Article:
Beijing:  China on Friday reported four more cases of the H7N9 bird flu, taking the total number of infections to 91 while the WHO said there is no evidence of human-to-human transmission.
The number of total infection rose to 91 with four more cases reported in Jiangsu and Zhejiang provinces, state television reported. Death toll stood at 17 so far.
Meanwhile, WHO experts are inspecting Chinese regions that have been hit by the H7N9 avian influenza. A WHO statement said it has cooperated closely with the Chinese health departments since the first H7N9 case was reported on March 31, raising concern worldwide as it was the first time the H7N9 strain of bird flu infected humans.
"There is no indication thus far that it can be transmitted between people, but both animal-to-human and human-to-human routes of transmission are being actively investigated," the statement said.
WHO's China representative Michael O'Leary also said human-to-human transmission was rare. "As the investigation gets deeper we're finding that more than half have had no contact with poultry", O'Leary said.
"It's hard to definitively rule in or rule out chickens. This is still an animal virus that occasionally infects humans. With rare exceptions, we know that people are not getting sick from other people," he said.

O'Leary said investigators had tested 80,000 birds for the flu, but only 40 tested positive and none of those was sick. "This is unusual in that we haven't been finding sick birds," he said.
The expert team, which is visiting the areas consisted of Chinese and foreign experts in epidemiology and clinical management, state-run Xinhua news agency reported.
The team members will survey labs, hospitals, clinics, markets and sites where infections were reported in Beijing and Shanghai, as well as familiarize themselves with China's prevention and control methods. The commission said the experts will offer suggestions on controlling the virus, as well as issue an initial inspection report on April 24.

Reacting for the for the first time to the new bird flu crisis, China's new President Xi Jinping asked the officials to take effective measures to contain its spread.     Local authorities should prioritise public safety and health, as well as strengthen disease control and prevention, the ruling Communist Party of China (CPC) said in a statement.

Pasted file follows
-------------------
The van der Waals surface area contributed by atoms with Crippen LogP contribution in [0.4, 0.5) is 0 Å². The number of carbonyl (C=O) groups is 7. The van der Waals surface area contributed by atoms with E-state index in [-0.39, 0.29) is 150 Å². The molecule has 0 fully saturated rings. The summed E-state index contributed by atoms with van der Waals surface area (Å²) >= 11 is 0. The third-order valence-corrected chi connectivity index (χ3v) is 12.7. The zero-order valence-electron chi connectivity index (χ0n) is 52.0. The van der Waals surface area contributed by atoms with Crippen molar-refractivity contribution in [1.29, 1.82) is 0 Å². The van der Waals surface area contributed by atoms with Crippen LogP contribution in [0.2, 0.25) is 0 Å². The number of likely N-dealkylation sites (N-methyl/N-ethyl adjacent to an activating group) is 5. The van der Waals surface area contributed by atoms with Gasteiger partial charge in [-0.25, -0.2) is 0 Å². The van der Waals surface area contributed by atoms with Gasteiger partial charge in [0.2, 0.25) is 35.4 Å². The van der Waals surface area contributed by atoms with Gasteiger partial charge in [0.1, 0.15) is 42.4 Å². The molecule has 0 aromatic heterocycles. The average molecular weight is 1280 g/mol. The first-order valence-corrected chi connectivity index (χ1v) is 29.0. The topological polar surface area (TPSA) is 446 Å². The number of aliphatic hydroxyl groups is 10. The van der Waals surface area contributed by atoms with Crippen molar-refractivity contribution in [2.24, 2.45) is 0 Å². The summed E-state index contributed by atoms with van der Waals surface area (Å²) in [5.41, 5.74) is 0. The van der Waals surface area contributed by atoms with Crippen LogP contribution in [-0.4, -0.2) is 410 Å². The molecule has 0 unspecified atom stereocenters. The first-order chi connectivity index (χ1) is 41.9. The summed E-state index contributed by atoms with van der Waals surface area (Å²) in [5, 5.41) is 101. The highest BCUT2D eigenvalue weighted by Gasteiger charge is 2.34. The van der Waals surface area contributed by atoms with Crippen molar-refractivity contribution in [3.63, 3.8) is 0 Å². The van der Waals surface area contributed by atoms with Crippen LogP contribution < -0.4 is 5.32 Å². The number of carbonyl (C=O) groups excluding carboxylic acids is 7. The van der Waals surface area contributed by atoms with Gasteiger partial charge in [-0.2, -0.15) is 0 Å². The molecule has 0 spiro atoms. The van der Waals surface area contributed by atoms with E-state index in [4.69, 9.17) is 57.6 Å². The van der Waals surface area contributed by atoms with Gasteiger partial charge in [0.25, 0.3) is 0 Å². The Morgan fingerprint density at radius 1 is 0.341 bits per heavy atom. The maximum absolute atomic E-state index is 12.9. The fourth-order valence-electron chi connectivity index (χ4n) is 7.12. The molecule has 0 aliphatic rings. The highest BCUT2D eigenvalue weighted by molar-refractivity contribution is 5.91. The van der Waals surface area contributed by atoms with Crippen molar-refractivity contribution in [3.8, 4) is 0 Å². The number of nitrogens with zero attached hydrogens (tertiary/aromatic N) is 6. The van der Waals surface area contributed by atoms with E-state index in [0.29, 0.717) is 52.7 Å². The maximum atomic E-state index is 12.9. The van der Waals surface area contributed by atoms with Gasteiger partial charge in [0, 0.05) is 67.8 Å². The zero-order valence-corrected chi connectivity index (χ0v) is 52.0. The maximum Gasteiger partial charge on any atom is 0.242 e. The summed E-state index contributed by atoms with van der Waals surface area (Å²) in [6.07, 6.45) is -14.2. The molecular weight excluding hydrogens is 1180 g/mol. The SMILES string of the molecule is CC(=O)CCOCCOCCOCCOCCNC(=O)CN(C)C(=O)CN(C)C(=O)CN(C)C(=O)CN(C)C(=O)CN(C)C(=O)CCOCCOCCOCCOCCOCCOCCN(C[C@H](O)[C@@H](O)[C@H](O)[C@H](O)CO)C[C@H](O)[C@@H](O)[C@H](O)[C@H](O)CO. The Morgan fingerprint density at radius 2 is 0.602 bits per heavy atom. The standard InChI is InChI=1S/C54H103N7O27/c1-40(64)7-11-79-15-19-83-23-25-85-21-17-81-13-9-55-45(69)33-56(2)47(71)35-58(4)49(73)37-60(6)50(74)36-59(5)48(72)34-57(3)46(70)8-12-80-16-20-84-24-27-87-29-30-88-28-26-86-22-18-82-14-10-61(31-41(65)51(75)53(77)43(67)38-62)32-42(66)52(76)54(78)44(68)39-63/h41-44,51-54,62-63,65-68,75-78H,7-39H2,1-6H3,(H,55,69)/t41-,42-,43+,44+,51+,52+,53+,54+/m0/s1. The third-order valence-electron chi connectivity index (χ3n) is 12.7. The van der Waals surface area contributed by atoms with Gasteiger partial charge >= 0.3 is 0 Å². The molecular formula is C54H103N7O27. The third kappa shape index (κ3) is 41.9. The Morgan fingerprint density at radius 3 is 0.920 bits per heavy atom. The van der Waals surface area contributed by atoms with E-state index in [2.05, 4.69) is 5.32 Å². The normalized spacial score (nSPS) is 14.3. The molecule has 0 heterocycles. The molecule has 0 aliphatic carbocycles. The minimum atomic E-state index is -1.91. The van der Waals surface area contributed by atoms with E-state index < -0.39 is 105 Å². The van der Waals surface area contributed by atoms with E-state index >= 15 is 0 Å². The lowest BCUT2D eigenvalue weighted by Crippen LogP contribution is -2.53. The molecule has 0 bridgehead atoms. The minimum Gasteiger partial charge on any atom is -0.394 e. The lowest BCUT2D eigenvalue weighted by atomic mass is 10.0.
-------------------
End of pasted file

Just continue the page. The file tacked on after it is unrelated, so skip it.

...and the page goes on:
Areas that have experienced human H7N9 infections should prioritise treating patients and make every effort to reduce deaths from the disease, Xi said.

At present, human infections have been found in six provincial-level regions in China, including Beijing and Shanghai municipalities and the provinces of Zhejiang, Jiangsu, Anhui and Henan.

Xi also called for efforts to conduct epidemiological studies of the disease, strictly control infection sources, promote public awareness of disease prevention and accelerate the development of vaccines.
The country will boost checks of live poultry and poultry products to ensure food safety, he said. The government should also release accurate information about the disease to maintain order, Xi said.
Also, China has sent samples of the H7N9 bird flu virus to Taiwan for its study and research as concerns of the outbreak of the bird flu there.
Meanwhile, officials said hundreds of pigs and dogs that were found dead in a village in central China's Henan Province early this week from respiratory failure due to inhaling toxic gas reportedly emitted by a chemical factory in the vicinity. A total of 410 pigs and 122 dogs were found dead on Monday morning in the village of Dongtun in the city of Yanshi.
A hospital affiliated with the Henan University of Science and Technology said test results showed that the animals died from respiratory failure. A local medical manufacturing plant has been under investigation for allegedly causing toxic gas leaks.
However, the gas that killed the animals has not been identified and it is unknown whether the plant had any part in their deaths. Some villagers complained that the factory has been emitting a strong odour for more than ten years.


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